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Drury University Theatre Season Opens In A Dystopian World with "Arlington"

(Logo design courtesy Drury University Theatre)

For their first production of the 2019-2020 academic year, Drury University Theatre presents "Arlington", subtitled "A Love Story," by Irish playwright Enda Walsh. Haddy Kreie, Assistant Professor of Theatre at Drury, directs this production, running Wed-Sat Oct. 2-5 in Sunderland Studio Theatre in Drury's O'Bannon Hall; evening performances are at 7:30pm, with a 2:00pm matinee on Saturday Oct. 5. Kreie came on KSMU’s “Arts News” to talk about the play with two of her student actors, Keandra Jennings and Katie Powell.

“Arlington” is a story of love and oppression set in a “dystopian” world of entrapment, isolation and constant, 24-hour surveillance. According to Kreie, “One of the major themes that comes up in the play is the idea of progress—sort of ‘keeping up with the Kardashians’ and how that gets out of hand with everyone trying to reach for more and more and more, just for the sake of ‘progress.’ The powers that be have sort of decided to take away their choice.” (The play doesn’t suggest the Kardashians will be responsible for whatever ‘dystopian’ future we will endure—Haddy Kreie was simply making a point here!) “But ultimately,” she went on, “I think it’s a love story. It’s about companionship, and whether or not companionship can save us from the oppression of trying to be everything that society tries to force us to be.”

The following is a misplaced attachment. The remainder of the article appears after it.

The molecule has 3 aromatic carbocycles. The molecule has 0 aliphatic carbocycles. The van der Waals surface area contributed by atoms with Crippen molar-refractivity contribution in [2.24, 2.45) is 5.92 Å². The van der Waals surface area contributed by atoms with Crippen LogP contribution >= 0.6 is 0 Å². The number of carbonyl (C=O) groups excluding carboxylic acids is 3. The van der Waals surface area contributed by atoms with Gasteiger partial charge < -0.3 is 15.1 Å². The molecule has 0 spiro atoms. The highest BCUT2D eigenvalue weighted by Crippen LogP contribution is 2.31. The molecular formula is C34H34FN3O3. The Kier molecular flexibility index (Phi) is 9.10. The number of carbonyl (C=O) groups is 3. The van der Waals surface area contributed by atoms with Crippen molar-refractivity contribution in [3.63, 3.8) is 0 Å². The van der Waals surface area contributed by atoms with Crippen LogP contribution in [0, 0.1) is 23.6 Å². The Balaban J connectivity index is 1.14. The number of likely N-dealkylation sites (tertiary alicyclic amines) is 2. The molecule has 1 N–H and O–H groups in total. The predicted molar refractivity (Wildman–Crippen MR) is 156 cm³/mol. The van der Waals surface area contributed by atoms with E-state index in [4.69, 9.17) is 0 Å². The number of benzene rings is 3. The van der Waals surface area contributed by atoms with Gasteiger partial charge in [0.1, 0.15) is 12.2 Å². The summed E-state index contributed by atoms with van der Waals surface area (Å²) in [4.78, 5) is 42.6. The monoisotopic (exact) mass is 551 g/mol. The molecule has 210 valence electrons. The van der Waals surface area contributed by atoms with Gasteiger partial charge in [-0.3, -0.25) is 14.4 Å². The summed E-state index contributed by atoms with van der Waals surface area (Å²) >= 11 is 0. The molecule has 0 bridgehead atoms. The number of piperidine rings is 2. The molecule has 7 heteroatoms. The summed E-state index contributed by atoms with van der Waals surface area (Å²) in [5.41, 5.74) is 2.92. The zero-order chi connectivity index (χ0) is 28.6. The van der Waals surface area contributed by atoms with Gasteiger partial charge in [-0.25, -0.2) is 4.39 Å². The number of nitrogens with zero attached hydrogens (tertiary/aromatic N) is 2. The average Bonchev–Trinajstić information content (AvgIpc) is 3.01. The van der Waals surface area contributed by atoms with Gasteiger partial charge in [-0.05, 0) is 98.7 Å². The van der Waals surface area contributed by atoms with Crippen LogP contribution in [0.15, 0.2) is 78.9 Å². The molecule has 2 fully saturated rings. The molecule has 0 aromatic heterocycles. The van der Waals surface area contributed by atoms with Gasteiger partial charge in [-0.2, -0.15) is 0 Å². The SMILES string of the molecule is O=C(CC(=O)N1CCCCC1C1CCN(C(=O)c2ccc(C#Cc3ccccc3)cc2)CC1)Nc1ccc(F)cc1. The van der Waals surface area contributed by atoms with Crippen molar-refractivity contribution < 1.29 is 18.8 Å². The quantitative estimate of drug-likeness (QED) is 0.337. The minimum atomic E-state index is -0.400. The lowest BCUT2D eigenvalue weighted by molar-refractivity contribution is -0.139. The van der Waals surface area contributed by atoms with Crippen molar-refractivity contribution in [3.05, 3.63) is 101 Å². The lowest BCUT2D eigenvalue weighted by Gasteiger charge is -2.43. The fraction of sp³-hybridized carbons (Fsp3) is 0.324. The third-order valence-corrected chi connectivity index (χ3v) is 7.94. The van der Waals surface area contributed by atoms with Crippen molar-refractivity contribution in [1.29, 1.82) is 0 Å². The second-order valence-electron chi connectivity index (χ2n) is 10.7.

The play is set in a waiting room of “no fixed time or place.” We’ve all felt somewhat like Isla (pronounced “EYE-la”), the young woman who finds herself trapped in this waiting room, not even knowing exactly what she’s waiting for, looking for what seems like an eternity for one’s number to come up on a display screen. Only thing is, she really is trapped—and under constant surveillance by a young man, known as ‘The Usual Man,’ in an adjacent control room. “She’s been there most of her life, yes,” said Drury student actor Keandra Jennings, who plays Isla. “She assumes that there’s a life being built outside, beyond those walls, for her. But she doesn’t really know. So, she’s just hopeful.”